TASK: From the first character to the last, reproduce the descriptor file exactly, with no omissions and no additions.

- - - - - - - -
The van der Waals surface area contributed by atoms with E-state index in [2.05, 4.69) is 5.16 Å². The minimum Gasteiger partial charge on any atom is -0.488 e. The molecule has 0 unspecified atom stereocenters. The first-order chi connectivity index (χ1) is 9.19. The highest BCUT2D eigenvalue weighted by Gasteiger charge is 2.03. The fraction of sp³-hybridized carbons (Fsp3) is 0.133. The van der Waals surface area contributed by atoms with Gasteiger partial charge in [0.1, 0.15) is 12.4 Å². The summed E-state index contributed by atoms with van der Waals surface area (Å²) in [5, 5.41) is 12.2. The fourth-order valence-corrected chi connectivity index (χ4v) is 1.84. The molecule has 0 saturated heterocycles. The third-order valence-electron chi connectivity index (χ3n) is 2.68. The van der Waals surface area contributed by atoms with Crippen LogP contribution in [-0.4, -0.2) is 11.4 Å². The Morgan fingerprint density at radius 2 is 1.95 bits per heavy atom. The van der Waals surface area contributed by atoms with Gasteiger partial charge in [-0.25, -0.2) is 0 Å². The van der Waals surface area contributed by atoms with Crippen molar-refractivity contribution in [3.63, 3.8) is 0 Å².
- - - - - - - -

The van der Waals surface area contributed by atoms with E-state index in [2.05, 4.69) is 5.16 Å². The minimum Gasteiger partial charge on any atom is -0.488 e. The molecule has 0 unspecified atom stereocenters. The first-order chi connectivity index (χ1) is 9.19. The highest BCUT2D eigenvalue weighted by Gasteiger charge is 2.03. The fraction of sp³-hybridized carbons (Fsp3) is 0.133. The van der Waals surface area contributed by atoms with Gasteiger partial charge in [0.1, 0.15) is 12.4 Å². The summed E-state index contributed by atoms with van der Waals surface area (Å²) in [5, 5.41) is 12.2. The fourth-order valence-corrected chi connectivity index (χ4v) is 1.84. The molecule has 0 saturated heterocycles. The third-order valence-electron chi connectivity index (χ3n) is 2.68. The van der Waals surface area contributed by atoms with Crippen LogP contribution in [-0.4, -0.2) is 11.4 Å². The Morgan fingerprint density at radius 2 is 1.95 bits per heavy atom. The van der Waals surface area contributed by atoms with Gasteiger partial charge in [-0.25, -0.2) is 0 Å². The van der Waals surface area contributed by atoms with Crippen molar-refractivity contribution in [3.63, 3.8) is 0 Å².